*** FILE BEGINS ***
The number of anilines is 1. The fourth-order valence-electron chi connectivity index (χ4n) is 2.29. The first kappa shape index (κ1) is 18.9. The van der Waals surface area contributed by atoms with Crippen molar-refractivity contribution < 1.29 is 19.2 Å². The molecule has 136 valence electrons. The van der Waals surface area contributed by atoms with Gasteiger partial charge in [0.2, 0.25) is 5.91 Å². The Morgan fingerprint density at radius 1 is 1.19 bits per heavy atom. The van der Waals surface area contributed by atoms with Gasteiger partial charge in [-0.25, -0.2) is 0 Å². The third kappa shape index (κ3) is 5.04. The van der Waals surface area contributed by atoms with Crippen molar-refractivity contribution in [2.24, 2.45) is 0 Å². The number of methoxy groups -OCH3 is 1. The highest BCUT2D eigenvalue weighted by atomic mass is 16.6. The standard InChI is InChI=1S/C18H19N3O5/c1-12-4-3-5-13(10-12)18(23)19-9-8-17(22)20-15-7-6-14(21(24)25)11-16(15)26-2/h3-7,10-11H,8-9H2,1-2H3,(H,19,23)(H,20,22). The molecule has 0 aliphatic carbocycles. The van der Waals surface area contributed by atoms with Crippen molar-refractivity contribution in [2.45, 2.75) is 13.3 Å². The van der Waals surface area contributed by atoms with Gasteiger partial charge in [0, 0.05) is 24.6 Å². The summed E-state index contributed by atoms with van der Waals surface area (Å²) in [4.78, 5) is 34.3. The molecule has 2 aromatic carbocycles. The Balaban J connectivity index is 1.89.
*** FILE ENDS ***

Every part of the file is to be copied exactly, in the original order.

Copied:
The number of anilines is 1. The fourth-order valence-electron chi connectivity index (χ4n) is 2.29. The first kappa shape index (κ1) is 18.9. The van der Waals surface area contributed by atoms with Crippen molar-refractivity contribution < 1.29 is 19.2 Å². The molecule has 136 valence electrons. The van der Waals surface area contributed by atoms with Gasteiger partial charge in [0.2, 0.25) is 5.91 Å². The Morgan fingerprint density at radius 1 is 1.19 bits per heavy atom. The van der Waals surface area contributed by atoms with Gasteiger partial charge in [-0.25, -0.2) is 0 Å². The third kappa shape index (κ3) is 5.04. The van der Waals surface area contributed by atoms with Crippen molar-refractivity contribution in [2.24, 2.45) is 0 Å². The number of methoxy groups -OCH3 is 1. The highest BCUT2D eigenvalue weighted by atomic mass is 16.6. The standard InChI is InChI=1S/C18H19N3O5/c1-12-4-3-5-13(10-12)18(23)19-9-8-17(22)20-15-7-6-14(21(24)25)11-16(15)26-2/h3-7,10-11H,8-9H2,1-2H3,(H,19,23)(H,20,22). The molecule has 0 aliphatic carbocycles. The van der Waals surface area contributed by atoms with Crippen molar-refractivity contribution in [2.45, 2.75) is 13.3 Å². The van der Waals surface area contributed by atoms with Gasteiger partial charge in [0, 0.05) is 24.6 Å². The summed E-state index contributed by atoms with van der Waals surface area (Å²) in [4.78, 5) is 34.3. The molecule has 2 aromatic carbocycles. The Balaban J connectivity index is 1.89.